There are several ways to fix bad ankles. It comes down to how bad they are and the cause of the problem. Whether ankle pain comes from years of wear and tear, or some sort of trauma, new medical advances give better options and better outcomes.
With conservative therapies, to reconstructive surgeries, to Total Ankle Joint Replacements, getting back on your feet (and ankles) is closer that you may think.
Click to learn about Fixing Ankle Deformity with Distal Tibial Osteotomies.
A total ankle replacement is an implant that is used much like a total hip or knee replacement to remove a painful, arthritic joint and replace it with an artificial joint that eliminates the pain. There have been significant advances in total ankle replacement over the past 20 years or so that have made them almost equal to hip and knee replacement in terms of pain relief and longevity.
Total ankle arthroplasty is another name for total ankle replacement.
Alignment of the new ankle components is key to success and good surgical outcomes. New technology allows surgeons to use the individual patient's surface anatomy to place patient-specific guides for surgery. This allows the surgeon to make more precise cuts in the bone for placing the new ankle components. More precise placement of the new ankle leads to better function and outcomes after surgery.
Total ankle replacement is generally used to replace a painful, arthritic joint much like any other joint replacement does. As is true for any other joint replacement, alignment is a big consideration. Sometimes, a tibial osteotomy or foot surgery is necessary to correct deformity prior to or at the same time as ankle replacement.
Recovery can vary generally based on individual patient factors. However, most patients will need to be non-weightbearing on the surgical leg for about 6 weeks after surgery.
Protected weight-bearing in a boot occurs for the next 3 weeks or so.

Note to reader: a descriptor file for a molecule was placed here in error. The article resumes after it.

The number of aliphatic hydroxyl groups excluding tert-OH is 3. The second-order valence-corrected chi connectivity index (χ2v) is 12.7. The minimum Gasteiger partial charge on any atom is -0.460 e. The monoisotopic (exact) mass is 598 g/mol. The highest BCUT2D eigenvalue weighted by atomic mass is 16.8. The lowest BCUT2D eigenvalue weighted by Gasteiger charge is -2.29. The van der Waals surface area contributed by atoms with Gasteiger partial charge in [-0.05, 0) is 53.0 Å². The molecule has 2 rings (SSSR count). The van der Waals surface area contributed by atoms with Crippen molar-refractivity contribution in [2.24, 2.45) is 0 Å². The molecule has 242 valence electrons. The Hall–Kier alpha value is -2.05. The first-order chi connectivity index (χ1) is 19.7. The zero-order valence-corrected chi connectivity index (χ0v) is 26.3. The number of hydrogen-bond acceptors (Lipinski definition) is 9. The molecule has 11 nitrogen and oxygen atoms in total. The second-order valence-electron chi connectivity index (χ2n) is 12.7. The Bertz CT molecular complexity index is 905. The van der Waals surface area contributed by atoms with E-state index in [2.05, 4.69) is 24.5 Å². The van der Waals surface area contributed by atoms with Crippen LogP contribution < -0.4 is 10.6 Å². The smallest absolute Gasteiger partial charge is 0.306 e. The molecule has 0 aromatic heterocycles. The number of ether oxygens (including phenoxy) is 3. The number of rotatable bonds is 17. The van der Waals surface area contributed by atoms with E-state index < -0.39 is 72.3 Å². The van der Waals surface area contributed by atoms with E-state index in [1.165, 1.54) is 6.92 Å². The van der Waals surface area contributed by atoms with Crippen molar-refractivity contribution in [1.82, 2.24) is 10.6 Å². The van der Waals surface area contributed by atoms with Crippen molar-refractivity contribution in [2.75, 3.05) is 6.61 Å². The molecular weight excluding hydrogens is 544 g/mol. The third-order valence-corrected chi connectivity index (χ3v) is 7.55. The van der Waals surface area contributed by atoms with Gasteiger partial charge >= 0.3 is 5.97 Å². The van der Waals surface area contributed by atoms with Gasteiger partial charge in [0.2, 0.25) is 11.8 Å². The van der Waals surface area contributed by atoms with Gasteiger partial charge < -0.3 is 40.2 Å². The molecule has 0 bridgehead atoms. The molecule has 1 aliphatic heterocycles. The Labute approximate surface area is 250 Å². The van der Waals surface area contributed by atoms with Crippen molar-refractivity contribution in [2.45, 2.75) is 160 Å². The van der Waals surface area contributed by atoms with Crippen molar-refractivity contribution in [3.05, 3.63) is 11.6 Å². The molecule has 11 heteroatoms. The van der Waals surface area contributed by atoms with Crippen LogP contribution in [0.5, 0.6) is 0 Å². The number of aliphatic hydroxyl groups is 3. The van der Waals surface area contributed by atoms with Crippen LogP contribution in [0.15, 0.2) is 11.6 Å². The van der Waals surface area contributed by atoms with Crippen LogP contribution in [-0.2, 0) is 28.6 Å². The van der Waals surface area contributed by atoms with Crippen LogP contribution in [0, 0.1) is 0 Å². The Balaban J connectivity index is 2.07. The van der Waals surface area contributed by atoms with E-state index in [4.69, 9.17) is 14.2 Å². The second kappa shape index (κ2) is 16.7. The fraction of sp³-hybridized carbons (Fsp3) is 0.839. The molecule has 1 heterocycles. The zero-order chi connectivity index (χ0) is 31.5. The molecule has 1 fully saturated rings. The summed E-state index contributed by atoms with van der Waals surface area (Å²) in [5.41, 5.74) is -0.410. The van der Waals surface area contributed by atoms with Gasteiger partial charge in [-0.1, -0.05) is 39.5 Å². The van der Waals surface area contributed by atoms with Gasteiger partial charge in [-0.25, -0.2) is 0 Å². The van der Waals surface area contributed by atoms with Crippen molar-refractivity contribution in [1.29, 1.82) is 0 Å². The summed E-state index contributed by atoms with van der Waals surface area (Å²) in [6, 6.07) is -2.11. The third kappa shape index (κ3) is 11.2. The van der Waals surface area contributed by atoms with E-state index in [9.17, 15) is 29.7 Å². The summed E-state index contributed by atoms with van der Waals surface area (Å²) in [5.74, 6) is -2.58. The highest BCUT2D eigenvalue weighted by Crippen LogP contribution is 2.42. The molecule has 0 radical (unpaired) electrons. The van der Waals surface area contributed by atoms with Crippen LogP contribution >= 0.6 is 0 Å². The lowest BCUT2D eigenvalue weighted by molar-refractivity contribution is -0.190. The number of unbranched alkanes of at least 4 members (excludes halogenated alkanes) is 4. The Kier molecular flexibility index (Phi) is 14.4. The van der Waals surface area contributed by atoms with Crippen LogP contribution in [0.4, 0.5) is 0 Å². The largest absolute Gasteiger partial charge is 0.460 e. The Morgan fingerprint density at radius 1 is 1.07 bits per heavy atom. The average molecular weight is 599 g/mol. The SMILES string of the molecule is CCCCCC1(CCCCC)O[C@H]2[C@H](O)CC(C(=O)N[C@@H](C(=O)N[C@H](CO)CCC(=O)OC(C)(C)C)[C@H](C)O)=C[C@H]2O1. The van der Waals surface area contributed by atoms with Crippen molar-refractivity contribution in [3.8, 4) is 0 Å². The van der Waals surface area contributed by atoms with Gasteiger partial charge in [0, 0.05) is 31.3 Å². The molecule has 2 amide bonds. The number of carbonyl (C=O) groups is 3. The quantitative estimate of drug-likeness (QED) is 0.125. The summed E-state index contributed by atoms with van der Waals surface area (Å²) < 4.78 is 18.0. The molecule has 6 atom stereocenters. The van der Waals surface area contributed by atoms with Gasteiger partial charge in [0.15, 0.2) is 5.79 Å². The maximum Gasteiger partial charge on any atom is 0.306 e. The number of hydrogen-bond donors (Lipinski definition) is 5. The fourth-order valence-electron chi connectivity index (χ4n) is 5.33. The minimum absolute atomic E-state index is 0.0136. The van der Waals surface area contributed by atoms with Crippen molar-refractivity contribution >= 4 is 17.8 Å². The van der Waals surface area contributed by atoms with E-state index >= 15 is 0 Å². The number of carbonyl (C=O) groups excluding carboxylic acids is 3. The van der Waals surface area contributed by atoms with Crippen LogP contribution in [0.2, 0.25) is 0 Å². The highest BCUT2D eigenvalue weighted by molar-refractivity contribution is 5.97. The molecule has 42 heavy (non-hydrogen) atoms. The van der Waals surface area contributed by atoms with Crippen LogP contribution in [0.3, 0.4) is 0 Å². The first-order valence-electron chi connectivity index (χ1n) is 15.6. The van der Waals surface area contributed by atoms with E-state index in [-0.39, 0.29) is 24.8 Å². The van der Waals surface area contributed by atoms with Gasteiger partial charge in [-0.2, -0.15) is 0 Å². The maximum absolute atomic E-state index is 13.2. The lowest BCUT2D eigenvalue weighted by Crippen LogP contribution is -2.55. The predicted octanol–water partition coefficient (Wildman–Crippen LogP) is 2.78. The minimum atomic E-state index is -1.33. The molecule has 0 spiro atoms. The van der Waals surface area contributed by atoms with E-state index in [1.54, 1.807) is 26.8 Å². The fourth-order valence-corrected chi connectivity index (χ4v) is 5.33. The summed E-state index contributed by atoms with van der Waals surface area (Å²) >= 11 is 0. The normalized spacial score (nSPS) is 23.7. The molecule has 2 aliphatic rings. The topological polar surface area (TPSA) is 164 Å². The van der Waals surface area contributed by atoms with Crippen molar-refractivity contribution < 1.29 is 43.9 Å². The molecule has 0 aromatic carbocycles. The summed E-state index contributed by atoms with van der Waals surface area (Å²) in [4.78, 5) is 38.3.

Around 8-10 weeks after surgery, the patient starts to come out of the boot and starts physical therapy. Generally, the first 8-10 weeks is about healing and early mobilization. After that time, the goal is exclusively functional to get patients back to full function.
Full healing and return to normal activities can take 4-6 months.
Initially after surgery, patients need to keep weight off the operative leg. Once sufficient healing has occurred, though, the patient is allowed to bear weight. The goal of the procedure ultimately is to restore function and maximize function in the ankle.
Click to learn more about Weight Bearing Status.
Pain is an expectation after surgery. Patients will often spend a night in the hospital. Pain medication is provided to manage the pain. Most patients are off pain medication within a week or two.
There are many different types of arthritis. The ankle is different than the hip and knee in that most patients with ankle arthritis have what is called post-traumatic arthritis. This means that the arthritis is related to previous injury. Although this type of arthritis is the most common, any type of arthritis can cause pain in the ankle. The specific type of arthritis may influence some variables of treatment, although almost all patients with ankle arthritis can be treated with ankle replacement.
Generally speaking, patients with ankle arthritis get pain and swelling in the ankle that is often worsened with activity. Arthritis pain generally tends to worsen over time, although the reason to consider surgery is typically when the patient is fed up with the pain and wants to try to eliminate it.